02 Mar A practical guide to Process Automation
Business Process Automation, also known as Intelligent Process Automation or Digital Process Automation, is the technology-enabled automation of complex business processes. Here is a practical guide to help your process automation project.
Many enterprises are feeling the pressure to meet new market challenges, improve the customer experience and ensure compliance with ever-changing regulations. However, many projects are failing to deliver the desired outcomes and enterprises are missing out on strategic business value because they have integrated software as a stand-alone solution or end up with different siloed solutions working in isolation. Let’s take RPA and AI for example; they are extremely powerful technologies but have drawbacks that all boil down to the same point: by themselves, they can only impact individual work tasks. This is where Process Automation using Low-Code platforms comes in. Intelligent Process Automation or hyperautomation, as it is sometimes called, can be used to combat these challenges and leverage the benefits of a wide range of technology.
Main elements of process automation
Process Automation can involve a group of software technologies that work seamlessly together to manage, automate and integrate business processes in an enterprise. The main trend is to have all technology integrated in one platform to provide a single source of truth for all company data. This technology ecosystem often includes AI, ML, RPA, workflow management, decision management, BPM and integration.
Typical steps for process automation.
1. The first step is to define the goal or the problem that you need to solve.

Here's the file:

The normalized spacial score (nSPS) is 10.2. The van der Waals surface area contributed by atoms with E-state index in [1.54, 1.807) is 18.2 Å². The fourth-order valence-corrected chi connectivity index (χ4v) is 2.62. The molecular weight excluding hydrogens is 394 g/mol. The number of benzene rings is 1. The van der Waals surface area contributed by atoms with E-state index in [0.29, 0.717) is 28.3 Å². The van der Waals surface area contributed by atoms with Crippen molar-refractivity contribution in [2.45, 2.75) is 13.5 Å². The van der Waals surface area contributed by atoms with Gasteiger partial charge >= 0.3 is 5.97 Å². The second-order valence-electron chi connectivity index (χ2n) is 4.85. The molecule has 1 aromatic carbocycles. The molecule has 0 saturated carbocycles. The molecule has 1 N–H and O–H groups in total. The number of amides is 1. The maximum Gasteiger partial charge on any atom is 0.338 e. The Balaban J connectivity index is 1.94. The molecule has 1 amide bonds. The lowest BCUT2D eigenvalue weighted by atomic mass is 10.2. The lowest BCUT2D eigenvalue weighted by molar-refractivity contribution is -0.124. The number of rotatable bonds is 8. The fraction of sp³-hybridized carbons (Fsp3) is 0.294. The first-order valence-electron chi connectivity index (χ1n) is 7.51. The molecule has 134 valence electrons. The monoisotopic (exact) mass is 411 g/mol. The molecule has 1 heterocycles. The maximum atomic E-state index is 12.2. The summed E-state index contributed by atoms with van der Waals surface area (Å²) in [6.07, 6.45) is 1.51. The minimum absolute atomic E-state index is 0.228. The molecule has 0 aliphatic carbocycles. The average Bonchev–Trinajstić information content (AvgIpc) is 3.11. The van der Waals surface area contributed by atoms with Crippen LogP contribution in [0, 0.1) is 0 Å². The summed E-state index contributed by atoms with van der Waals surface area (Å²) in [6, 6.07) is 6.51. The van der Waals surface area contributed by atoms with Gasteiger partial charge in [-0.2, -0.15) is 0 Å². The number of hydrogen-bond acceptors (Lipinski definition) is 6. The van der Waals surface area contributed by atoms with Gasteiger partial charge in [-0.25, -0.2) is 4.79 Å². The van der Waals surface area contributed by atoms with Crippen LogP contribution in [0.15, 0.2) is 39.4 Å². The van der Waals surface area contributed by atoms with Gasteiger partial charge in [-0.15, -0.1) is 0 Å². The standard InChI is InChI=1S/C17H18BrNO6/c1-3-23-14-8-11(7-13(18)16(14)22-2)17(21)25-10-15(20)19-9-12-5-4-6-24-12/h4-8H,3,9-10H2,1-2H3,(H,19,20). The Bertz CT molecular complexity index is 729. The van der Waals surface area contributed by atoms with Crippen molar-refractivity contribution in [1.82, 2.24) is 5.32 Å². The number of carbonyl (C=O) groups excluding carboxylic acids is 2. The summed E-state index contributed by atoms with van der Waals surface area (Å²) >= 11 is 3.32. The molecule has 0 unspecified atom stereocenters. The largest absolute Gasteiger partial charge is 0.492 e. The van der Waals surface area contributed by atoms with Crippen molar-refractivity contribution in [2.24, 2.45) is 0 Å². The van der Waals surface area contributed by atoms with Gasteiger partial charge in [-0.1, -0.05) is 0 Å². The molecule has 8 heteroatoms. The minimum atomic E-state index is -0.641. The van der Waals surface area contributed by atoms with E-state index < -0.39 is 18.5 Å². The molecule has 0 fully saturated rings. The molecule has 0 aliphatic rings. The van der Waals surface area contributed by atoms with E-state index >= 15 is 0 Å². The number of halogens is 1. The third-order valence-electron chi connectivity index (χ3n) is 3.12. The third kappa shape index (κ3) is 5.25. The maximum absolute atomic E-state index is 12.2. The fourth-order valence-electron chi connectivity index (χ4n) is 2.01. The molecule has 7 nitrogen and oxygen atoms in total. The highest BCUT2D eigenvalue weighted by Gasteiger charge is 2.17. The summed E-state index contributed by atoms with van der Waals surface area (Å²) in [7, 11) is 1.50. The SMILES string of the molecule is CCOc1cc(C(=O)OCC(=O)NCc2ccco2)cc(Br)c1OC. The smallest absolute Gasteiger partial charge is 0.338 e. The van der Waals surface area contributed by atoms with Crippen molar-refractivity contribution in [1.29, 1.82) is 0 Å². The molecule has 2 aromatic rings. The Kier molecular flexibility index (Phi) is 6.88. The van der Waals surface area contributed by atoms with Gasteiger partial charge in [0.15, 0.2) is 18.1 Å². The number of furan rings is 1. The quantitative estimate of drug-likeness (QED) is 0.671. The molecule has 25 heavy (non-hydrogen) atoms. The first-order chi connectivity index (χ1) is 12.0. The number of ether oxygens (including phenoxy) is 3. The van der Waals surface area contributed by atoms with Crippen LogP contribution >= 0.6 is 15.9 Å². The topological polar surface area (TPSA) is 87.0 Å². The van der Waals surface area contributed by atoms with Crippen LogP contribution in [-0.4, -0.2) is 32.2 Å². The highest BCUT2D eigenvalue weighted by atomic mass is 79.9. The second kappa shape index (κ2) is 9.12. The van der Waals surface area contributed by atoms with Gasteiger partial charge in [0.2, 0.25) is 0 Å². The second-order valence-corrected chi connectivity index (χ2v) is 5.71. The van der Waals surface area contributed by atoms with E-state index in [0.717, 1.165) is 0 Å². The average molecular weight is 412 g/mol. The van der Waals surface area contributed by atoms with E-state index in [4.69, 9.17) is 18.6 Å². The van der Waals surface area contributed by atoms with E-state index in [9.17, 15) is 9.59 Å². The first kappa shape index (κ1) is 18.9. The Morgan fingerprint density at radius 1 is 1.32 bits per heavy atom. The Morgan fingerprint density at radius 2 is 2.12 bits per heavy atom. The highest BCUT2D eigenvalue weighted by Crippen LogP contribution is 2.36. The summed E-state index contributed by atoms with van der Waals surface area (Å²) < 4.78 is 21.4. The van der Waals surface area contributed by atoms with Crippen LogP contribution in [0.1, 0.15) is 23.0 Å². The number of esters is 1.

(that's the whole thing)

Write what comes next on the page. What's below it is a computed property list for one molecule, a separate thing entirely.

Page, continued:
It is recommendable to start small and have clear goals. Results must be noticeable to get all workers on board and scale for future project.
2. Describe the AS-IS process, documenting how the process is currently completed.
It is important to understand the current state of the process, who participates and what their work involves.
3. Identify the inefficient or ineffective areas.
Defining the AS-IS process may highlight inefficiencies such as repetitive tasks that could be performed faster using RPA, or a slow decision-making process that could be better managed with business rules and decision management, etc.
4. Design how the process should run, the TO-BE process.
Using a Low-Code platform this can be done without programming code, using drag and drop to draw the process. Some platforms make it easy for the business user by providing connectors and native integration to easily incorporate other technologies at this point, such as SAP, RPA and AI connectors.
5. Simulate the process if necessary, changing variables until you are happy with the outcome.
Simulation can be used to pinpoint bottlenecks, determine how many workers are required or calculate production times, etc. before putting the application in execution.
6. Insert control points and key performance indicators to assess and continually improve the process.
It is extremely important to include well-positioned control points. The data generated from these control points will provide key information about the process, which can be used for monitoring and process improvement.
Achieving Process Automation leveraging an integrated business ecosystem will minimize the number of user interfaces that employees need to learn to use and will provide a fast and low-cost path to automation. The typical steps may vary depending on the enterprise but failing to properly plan and assess the process will not produce the optimal result and can lead to the failure of the project. Indeed, there is much truth behind Benjamin Franklin’s adage, “failing to plan is planning to fail”.
Low-Code application platforms are becoming increasingly powerful, addressing more enterprise use cases, making it easier for the users and providing rapid application delivery to the advantage of businesses everywhere.